Broadband hits the video wall.
On current trends, at least 25 million U.S. consumers will be watching ultra high definition video programming via 4K television sets within two years. That’s a very rough estimate, but if it’s off, it’s probably low. But let’s run with it for the moment.
It means that at least 20% of U.S. homes will be looking for 4K-quality video programming. Satellite is a natural source for it and cable companies will try to push some through as well. But much of the new, original programming that’ll be available will be produced by over-the-top video platforms like Netflix or Amazon, and consumers will want to watch that too.
Right now, it takes a steady, 15 Mbps streaming connection to watch 4K video via the Internet, and there’s no immediate prospect of minimum speeds dropping significantly.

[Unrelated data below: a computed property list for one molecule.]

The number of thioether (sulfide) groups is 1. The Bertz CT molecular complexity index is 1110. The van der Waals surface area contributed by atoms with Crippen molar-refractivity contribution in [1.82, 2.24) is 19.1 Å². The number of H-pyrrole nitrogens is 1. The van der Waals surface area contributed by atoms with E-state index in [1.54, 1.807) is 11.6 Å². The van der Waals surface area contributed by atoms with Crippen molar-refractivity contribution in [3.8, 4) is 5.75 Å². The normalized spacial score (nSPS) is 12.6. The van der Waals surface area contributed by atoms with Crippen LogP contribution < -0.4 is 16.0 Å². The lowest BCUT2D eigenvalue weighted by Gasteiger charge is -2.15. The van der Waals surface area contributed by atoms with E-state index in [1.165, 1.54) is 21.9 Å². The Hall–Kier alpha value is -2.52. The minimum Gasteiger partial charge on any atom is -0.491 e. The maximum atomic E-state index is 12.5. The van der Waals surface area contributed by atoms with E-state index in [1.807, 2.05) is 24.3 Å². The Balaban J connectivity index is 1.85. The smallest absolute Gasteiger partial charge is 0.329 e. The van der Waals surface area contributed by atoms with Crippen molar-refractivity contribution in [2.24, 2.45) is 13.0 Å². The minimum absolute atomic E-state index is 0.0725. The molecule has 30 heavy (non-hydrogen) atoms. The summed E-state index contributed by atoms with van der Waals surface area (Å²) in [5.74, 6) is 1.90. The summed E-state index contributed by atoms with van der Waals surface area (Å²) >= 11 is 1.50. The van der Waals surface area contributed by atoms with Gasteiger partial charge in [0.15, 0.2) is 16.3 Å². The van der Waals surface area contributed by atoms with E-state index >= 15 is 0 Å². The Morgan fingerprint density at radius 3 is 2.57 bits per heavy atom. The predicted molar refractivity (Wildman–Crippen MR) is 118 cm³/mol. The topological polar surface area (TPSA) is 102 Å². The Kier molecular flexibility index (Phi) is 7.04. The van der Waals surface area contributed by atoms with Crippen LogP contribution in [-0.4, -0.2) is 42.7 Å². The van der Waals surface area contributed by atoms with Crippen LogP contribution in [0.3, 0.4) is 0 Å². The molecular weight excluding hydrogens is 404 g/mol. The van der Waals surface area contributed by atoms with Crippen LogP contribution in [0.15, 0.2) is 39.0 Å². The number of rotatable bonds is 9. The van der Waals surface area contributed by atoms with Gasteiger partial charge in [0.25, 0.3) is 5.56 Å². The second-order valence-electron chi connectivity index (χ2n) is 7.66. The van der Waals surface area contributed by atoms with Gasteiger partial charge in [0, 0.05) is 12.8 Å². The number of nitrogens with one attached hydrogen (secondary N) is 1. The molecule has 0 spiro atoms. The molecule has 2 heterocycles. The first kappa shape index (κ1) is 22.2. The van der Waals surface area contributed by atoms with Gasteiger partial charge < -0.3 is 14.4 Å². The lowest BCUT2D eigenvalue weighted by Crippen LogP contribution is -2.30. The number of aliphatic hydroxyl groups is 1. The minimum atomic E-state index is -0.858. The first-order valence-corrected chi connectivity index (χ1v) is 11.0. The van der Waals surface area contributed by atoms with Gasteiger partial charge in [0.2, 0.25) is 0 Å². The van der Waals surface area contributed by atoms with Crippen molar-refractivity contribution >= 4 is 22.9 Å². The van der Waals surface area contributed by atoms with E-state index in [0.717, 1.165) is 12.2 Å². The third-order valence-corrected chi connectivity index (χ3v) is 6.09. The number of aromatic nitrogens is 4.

That has big implications for the broadband business. Watching 4K via DSL will be impossible for most subscribers and very difficult for the rest, and you can forget about trying to do it via any kind of affordable wireless connection. Cable modem service can deliver enough speed to a home, but there’s a backhaul bottleneck that will limit the bandwidth that’s available on an aggregate, neighborhood basis. If a fifth of the subscribers on a 500-home node are watching one 4K stream each, you’ll need a gigabit and a half of steady backhaul, and that’s out of the reach of many, if not most, cable systems. Depending on design and provisioning, fiber networks can have similar capacity constraints.
The fall back excuse that Internet service providers – cable, telco and all flavors of wireless – trot out when defending poorly performing systems or pressed about upgrade plans and the need for competition is no one actually needs that much bandwidth. Even if it was a valid argument in the past, the adoption rate of 4K televisions sets and service is quickly rendering it completely false.